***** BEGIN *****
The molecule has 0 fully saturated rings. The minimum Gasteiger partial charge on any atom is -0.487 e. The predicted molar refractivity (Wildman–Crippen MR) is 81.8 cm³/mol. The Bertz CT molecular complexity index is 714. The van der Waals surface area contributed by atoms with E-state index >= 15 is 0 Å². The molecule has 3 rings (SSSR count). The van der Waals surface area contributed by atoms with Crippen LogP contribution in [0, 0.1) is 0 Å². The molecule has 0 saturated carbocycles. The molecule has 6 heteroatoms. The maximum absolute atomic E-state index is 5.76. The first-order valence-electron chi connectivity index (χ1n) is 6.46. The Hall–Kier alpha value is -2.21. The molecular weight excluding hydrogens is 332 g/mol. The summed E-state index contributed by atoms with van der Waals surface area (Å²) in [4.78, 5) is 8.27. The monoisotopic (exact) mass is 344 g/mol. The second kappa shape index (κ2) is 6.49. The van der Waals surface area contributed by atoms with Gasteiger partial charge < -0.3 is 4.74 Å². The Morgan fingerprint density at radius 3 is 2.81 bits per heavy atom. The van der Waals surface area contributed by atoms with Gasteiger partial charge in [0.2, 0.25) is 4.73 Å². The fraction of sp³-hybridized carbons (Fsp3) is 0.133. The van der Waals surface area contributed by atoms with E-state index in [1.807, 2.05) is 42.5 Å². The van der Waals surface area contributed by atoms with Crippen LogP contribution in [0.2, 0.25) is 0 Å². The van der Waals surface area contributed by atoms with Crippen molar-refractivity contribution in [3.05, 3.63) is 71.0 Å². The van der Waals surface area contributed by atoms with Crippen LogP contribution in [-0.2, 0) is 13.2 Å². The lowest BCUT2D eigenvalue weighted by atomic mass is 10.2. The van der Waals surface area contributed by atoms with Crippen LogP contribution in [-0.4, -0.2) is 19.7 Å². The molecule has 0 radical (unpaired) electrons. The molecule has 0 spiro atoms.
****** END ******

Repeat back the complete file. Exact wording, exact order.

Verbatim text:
The molecule has 0 fully saturated rings. The minimum Gasteiger partial charge on any atom is -0.487 e. The predicted molar refractivity (Wildman–Crippen MR) is 81.8 cm³/mol. The Bertz CT molecular complexity index is 714. The van der Waals surface area contributed by atoms with E-state index >= 15 is 0 Å². The molecule has 3 rings (SSSR count). The van der Waals surface area contributed by atoms with Crippen LogP contribution in [0, 0.1) is 0 Å². The molecule has 0 saturated carbocycles. The molecule has 6 heteroatoms. The maximum absolute atomic E-state index is 5.76. The first-order valence-electron chi connectivity index (χ1n) is 6.46. The Hall–Kier alpha value is -2.21. The molecular weight excluding hydrogens is 332 g/mol. The summed E-state index contributed by atoms with van der Waals surface area (Å²) in [4.78, 5) is 8.27. The monoisotopic (exact) mass is 344 g/mol. The second kappa shape index (κ2) is 6.49. The van der Waals surface area contributed by atoms with Gasteiger partial charge < -0.3 is 4.74 Å². The Morgan fingerprint density at radius 3 is 2.81 bits per heavy atom. The van der Waals surface area contributed by atoms with Gasteiger partial charge in [0.2, 0.25) is 4.73 Å². The fraction of sp³-hybridized carbons (Fsp3) is 0.133. The van der Waals surface area contributed by atoms with E-state index in [1.807, 2.05) is 42.5 Å². The van der Waals surface area contributed by atoms with Crippen LogP contribution in [0.2, 0.25) is 0 Å². The van der Waals surface area contributed by atoms with Crippen molar-refractivity contribution in [3.05, 3.63) is 71.0 Å². The van der Waals surface area contributed by atoms with Crippen LogP contribution in [-0.2, 0) is 13.2 Å². The lowest BCUT2D eigenvalue weighted by atomic mass is 10.2. The van der Waals surface area contributed by atoms with Crippen LogP contribution in [-0.4, -0.2) is 19.7 Å². The molecule has 0 radical (unpaired) electrons. The molecule has 0 spiro atoms.